Ecmascript Language Specification




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ECMAScript Language Specification Edition 3 19-Apr-16


Edition 3 Final

ECMAScript Language Specification

19 April 2016

Brief History

This ECMA Standard is based on several originating technologies, the most well known being JavaScript (Netscape) and JScript (Microsoft). The language was invented by Brendan Eich at Netscape and first appeared in that company’s Navigator 2.0 browser. It has appeared in all subsequent browsers from Netscape and in all browsers from Microsoft starting with Internet Explorer 3.0.

The development of this Standard started in November 1996. The first edition of this ECMA Standard was adopted by the ECMA General Assembly of June 1997.

That ECMA Standard was submitted to ISO/IEC JTC 1 for adoption under the fast-track procedure, and approved as international standard ISO/IEC 16262, in April 1998. The ECMA General Assembly of June 1998 approved the second edition of ECMA-262 to keep it fully aligned with ISO/IEC 16262. Changes between the first and the second edition are editorial in nature.

The current document defines the third edition of the Standard and includes powerful regular expressions, better string handling, new control statements, try/catch exception handling, tighter definition of errors, formatting for numeric output and minor changes in anticipation of forthcoming internationalisation facilities and future language growth.

Work on the language is not complete. The technical committee is working on significant enhancements, including mechanisms for scripts to be created and used across the Internet, and tighter coordination with other standards bodies such as groups within the World Wide Web Consortium and the Wireless Application Protocol Forum.

This Standard has been adopted as 3rd Edition of ECMA-262 by the ECMA General Assembly in December, 1999.

The following people have contributed to the work leading to ECMA 262:



Mike Ang

Christine Begle

Norris Boyd

Carl Cargill

Andrew Clinick

Donna Converse

Mike Cowlishaw

Chris Dollin

Jeff Dyer

Brendan Eich

Chris Espinosa

Gary Fisher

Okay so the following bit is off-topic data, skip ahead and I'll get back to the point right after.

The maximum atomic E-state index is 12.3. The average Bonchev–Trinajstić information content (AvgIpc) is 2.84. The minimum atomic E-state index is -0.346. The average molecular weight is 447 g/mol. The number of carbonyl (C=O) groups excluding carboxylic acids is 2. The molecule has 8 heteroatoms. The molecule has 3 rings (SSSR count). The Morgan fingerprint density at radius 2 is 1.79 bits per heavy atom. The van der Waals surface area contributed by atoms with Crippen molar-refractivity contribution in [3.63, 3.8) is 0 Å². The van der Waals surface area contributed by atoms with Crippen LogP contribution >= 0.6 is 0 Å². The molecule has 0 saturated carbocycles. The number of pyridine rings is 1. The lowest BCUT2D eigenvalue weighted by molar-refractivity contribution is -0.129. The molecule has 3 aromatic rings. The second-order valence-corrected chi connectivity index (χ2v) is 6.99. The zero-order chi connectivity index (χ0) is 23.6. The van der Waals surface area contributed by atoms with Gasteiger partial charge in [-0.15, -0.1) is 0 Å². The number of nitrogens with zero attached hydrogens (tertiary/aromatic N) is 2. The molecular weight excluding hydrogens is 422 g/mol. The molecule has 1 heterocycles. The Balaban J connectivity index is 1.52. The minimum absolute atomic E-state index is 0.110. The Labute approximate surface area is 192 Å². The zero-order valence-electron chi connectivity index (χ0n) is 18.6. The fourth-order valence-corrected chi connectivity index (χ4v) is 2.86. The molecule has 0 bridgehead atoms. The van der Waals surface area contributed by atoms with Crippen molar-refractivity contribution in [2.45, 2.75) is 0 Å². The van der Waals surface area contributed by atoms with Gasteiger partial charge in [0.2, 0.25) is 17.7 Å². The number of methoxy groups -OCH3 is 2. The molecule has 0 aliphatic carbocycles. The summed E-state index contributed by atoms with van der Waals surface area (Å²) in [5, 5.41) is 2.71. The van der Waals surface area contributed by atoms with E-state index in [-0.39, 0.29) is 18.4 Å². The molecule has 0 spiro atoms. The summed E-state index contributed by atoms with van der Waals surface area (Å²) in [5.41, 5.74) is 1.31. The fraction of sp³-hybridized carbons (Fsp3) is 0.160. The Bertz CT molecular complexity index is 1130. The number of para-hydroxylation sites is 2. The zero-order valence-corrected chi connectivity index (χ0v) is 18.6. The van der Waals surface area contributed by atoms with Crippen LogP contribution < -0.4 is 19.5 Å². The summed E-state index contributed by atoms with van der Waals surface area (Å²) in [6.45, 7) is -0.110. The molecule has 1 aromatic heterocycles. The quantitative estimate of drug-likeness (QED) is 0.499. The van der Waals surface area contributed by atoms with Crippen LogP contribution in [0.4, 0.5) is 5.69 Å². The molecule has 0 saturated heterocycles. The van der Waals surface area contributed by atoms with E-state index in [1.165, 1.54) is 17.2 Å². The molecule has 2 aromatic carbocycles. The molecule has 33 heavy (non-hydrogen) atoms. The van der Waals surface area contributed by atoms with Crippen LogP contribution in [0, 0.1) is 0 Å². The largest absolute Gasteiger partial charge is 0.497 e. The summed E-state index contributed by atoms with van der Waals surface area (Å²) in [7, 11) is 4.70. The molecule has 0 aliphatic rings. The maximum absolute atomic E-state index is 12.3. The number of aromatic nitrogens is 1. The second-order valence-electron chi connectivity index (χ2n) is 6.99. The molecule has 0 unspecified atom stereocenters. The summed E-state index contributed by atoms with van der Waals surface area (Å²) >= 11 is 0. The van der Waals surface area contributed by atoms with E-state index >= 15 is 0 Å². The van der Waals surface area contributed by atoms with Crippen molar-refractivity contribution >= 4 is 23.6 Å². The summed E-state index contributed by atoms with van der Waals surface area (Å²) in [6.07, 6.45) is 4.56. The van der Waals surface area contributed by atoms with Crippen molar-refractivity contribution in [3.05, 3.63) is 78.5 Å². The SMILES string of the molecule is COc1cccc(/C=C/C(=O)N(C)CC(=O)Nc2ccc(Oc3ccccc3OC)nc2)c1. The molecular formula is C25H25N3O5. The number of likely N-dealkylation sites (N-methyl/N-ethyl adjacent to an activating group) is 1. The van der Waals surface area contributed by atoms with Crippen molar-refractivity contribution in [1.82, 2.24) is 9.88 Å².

Richard Gabriel

Michael Gardner

Bill Gibbons

Richard Gillam

Waldemar Horwat

Shon Katzenberg

Cedric Krumbein

Mike Ksar

Roger Lawrence

Steve Leach

Clayton Lewis

Drew Lytle

Bob Mathis

Karl Matzke

Mike McCabe

Tom McFarland

Anh Nguyen

Brent Noorda

Andy Palay

Dave Raggett

Gary Robinson

Sam Ruby


Dario Russi

David Singer

Randy Solton

Guy Steele

Michael Turyn

Herman Venter

George Wilingmyre

Scott Wiltamuth

Rok Yu


Table of contents


1 Scope 1

2 Conformance 1

3 Normative References 1

4 Overview 3

4.1 Web Scripting 3

4.2 Language Overview 3

4.2.1 Objects 4

4.3 Definitions 5

4.3.1 Type 5

4.3.2 Primitive Value 5

4.3.3 Object 5

4.3.4 Constructor 5

4.3.5 Prototype 5

4.3.6 Native Object 5

4.3.7 Built-in Object 5

4.3.8 Host Object 5

4.3.9 Undefined Value 6

4.3.10 Undefined Type 6

4.3.11 Null Value 6

4.3.12 Null Type 6

4.3.13 Boolean Value 6

4.3.14 Boolean Type 6

4.3.15 Boolean Object 6

4.3.16 String Value 6

4.3.17 String Type 6

4.3.18 String Object 6

4.3.19 Number Value 6

4.3.20 Number Type 6

4.3.21 Number Object 7

4.3.22 Infinity 7

4.3.23 NaN 7



5 Notational Conventions 9

5.1 Syntactic and Lexical Grammars 9

5.1.1 Context-Free Grammars 9

5.1.2 The Lexical and RegExp Grammars 9

5.1.3 The Numeric String Grammar 9

5.1.4 The Syntactic Grammar 9

5.1.5 Grammar Notation 10

5.2 Algorithm Conventions 12



6 Source Text 15

7 Lexical Conventions 17

7.1 Unicode Format-Control Characters 17

7.2 White Space 17

7.3 Line Terminators 18

7.4 Comments 18

7.5 Tokens 19

7.5.1 Reserved Words 19

7.5.2 Keywords 19

7.5.3 Future Reserved Words 20

7.6 Identifiers 20

7.7 Punctuators 21

7.8 Literals 21

7.8.1 Null Literals 21

7.8.2 Boolean Literals 22

7.8.3 Numeric Literals 22

7.8.4 String Literals 24

7.8.5 Regular Expression Literals 26